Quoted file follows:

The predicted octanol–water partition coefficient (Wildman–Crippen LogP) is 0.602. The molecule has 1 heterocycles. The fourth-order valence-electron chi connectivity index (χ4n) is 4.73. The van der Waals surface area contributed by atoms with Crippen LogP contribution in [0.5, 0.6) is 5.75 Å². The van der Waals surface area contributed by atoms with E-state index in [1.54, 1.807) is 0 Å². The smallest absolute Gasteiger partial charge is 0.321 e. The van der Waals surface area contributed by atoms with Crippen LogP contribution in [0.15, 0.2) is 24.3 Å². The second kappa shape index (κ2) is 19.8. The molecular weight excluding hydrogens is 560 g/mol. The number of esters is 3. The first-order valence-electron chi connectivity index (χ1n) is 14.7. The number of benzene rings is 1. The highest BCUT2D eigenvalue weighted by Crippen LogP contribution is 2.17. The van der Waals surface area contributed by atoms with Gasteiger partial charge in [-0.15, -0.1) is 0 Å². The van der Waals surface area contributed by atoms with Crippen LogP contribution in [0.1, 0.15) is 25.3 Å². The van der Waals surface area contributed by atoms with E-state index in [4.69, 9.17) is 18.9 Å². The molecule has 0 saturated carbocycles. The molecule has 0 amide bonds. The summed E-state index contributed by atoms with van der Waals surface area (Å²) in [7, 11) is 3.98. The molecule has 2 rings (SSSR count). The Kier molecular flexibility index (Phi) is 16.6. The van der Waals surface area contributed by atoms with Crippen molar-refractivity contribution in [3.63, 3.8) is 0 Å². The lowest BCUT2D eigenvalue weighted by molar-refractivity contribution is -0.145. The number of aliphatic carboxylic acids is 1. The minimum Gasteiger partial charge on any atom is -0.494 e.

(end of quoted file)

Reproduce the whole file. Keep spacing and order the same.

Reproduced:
The predicted octanol–water partition coefficient (Wildman–Crippen LogP) is 0.602. The molecule has 1 heterocycles. The fourth-order valence-electron chi connectivity index (χ4n) is 4.73. The van der Waals surface area contributed by atoms with Crippen LogP contribution in [0.5, 0.6) is 5.75 Å². The van der Waals surface area contributed by atoms with E-state index in [1.54, 1.807) is 0 Å². The smallest absolute Gasteiger partial charge is 0.321 e. The van der Waals surface area contributed by atoms with Crippen LogP contribution in [0.15, 0.2) is 24.3 Å². The second kappa shape index (κ2) is 19.8. The molecular weight excluding hydrogens is 560 g/mol. The number of esters is 3. The first-order valence-electron chi connectivity index (χ1n) is 14.7. The number of benzene rings is 1. The highest BCUT2D eigenvalue weighted by Crippen LogP contribution is 2.17. The van der Waals surface area contributed by atoms with Gasteiger partial charge in [-0.15, -0.1) is 0 Å². The van der Waals surface area contributed by atoms with Crippen LogP contribution in [0.1, 0.15) is 25.3 Å². The van der Waals surface area contributed by atoms with E-state index in [4.69, 9.17) is 18.9 Å². The molecule has 0 saturated carbocycles. The molecule has 0 amide bonds. The summed E-state index contributed by atoms with van der Waals surface area (Å²) in [7, 11) is 3.98. The molecule has 2 rings (SSSR count). The Kier molecular flexibility index (Phi) is 16.6. The van der Waals surface area contributed by atoms with Crippen molar-refractivity contribution in [3.63, 3.8) is 0 Å². The lowest BCUT2D eigenvalue weighted by molar-refractivity contribution is -0.145. The number of aliphatic carboxylic acids is 1. The minimum Gasteiger partial charge on any atom is -0.494 e.